Wednesday, March 27, 2013

I Wore Red

I'm not terribly political. I believe what I believe and I vote how I vote and I don't make much of a secret of it, but I don't make much of an issue of it, either.

This week the Supreme Court, in case you've been living under a rock and missed it, has been hearing arguments on Prop. 8 and DOMA. I hope your Facebook wall is as full of red and pink profile pictures as mine is. It warms my heart to see all of the support this issue is getting. I changed my profile picture.

And on Tuesday, I wore red.

Now I'm a reasonably intelligent woman.

I know that me donning a pair of red Chucks is not going to result in equal rights any more than me buying a pink Mixmaster is going to result in a cure for breast cancer. Changing my profile picture will not result in legal marriages for everyone who wants to be married any more than -- well -- changing my profile picture will help to prevent child abuse.

But still, I wore red.

I wore it not because I thought it would actually change anything -- it won't -- but because I wanted to make an outward show of my support. I wore it for the same reason I wear the colors of my favorite team to a football game -- or even just to watch the game in my own home. Go team. This is a lot more important than a football game, though. This isn't about numbers on a scoreboard, this is about the rights of my sister, my daughter and so many of my friends to enjoy the same legal privileges that I have just by virtue of the fact that I am hetero. It wasn't a choice. I was born that way.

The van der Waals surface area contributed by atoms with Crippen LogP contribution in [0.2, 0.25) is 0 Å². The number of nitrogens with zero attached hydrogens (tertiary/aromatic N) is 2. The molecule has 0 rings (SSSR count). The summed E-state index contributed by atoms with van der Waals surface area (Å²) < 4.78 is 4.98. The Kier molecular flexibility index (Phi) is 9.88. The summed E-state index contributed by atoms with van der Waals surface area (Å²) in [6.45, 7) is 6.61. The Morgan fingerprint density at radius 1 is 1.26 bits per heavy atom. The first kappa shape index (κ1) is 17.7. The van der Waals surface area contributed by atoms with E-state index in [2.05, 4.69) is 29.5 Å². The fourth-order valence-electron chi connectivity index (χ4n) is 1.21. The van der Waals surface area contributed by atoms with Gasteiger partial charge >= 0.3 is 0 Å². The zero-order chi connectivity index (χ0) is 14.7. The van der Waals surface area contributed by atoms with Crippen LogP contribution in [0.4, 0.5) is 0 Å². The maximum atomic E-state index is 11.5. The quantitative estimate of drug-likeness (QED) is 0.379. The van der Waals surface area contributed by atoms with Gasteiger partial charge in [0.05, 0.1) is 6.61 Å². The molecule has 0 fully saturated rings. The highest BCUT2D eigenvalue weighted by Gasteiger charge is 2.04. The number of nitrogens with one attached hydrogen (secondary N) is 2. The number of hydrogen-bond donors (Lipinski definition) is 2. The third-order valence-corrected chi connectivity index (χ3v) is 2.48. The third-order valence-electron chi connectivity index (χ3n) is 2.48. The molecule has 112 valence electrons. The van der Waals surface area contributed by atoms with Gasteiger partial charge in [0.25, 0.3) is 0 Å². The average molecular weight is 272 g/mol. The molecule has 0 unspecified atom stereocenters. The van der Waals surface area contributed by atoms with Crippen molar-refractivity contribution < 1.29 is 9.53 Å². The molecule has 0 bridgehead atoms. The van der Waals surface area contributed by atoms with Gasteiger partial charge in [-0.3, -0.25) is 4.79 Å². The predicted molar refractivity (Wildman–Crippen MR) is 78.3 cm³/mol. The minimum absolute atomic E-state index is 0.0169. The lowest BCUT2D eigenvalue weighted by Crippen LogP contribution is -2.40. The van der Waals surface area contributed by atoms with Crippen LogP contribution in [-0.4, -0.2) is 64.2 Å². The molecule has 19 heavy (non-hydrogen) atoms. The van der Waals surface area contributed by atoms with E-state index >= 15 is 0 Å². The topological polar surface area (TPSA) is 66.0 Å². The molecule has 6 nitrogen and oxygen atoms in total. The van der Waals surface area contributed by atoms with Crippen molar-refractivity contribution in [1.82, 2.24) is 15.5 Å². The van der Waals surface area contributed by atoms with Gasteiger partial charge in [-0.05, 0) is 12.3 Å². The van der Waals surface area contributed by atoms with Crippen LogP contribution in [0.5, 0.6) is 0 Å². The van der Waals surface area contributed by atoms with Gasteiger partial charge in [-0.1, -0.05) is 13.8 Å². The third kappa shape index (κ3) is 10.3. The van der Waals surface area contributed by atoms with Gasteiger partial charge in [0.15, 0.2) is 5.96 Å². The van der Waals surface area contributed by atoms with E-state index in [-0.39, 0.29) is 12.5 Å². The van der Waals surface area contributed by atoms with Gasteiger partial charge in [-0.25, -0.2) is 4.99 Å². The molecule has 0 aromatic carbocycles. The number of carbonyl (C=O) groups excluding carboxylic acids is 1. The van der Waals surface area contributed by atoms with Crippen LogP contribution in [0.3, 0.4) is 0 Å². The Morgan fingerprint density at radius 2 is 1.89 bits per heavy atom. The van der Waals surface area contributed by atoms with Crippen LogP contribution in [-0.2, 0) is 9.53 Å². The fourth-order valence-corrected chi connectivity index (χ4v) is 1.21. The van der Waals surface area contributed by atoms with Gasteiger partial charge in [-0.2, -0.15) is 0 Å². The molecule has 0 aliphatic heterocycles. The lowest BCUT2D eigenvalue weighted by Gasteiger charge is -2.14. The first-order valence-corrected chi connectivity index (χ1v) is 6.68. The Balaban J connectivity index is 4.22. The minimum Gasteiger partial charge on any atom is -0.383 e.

So I wore red.

I wore red because I am madly in love with a man who can, by virtue of our marriage license, cover me with his insurance and visit me in the hospital should I need to utilize said coverage and make decisions regarding my medical care should I be rendered unable to do so. The thought that that same right -- that same protection -- is not extended to everyone who is equally madly in love is repellant to me.

I wore red.

It didn't change anything.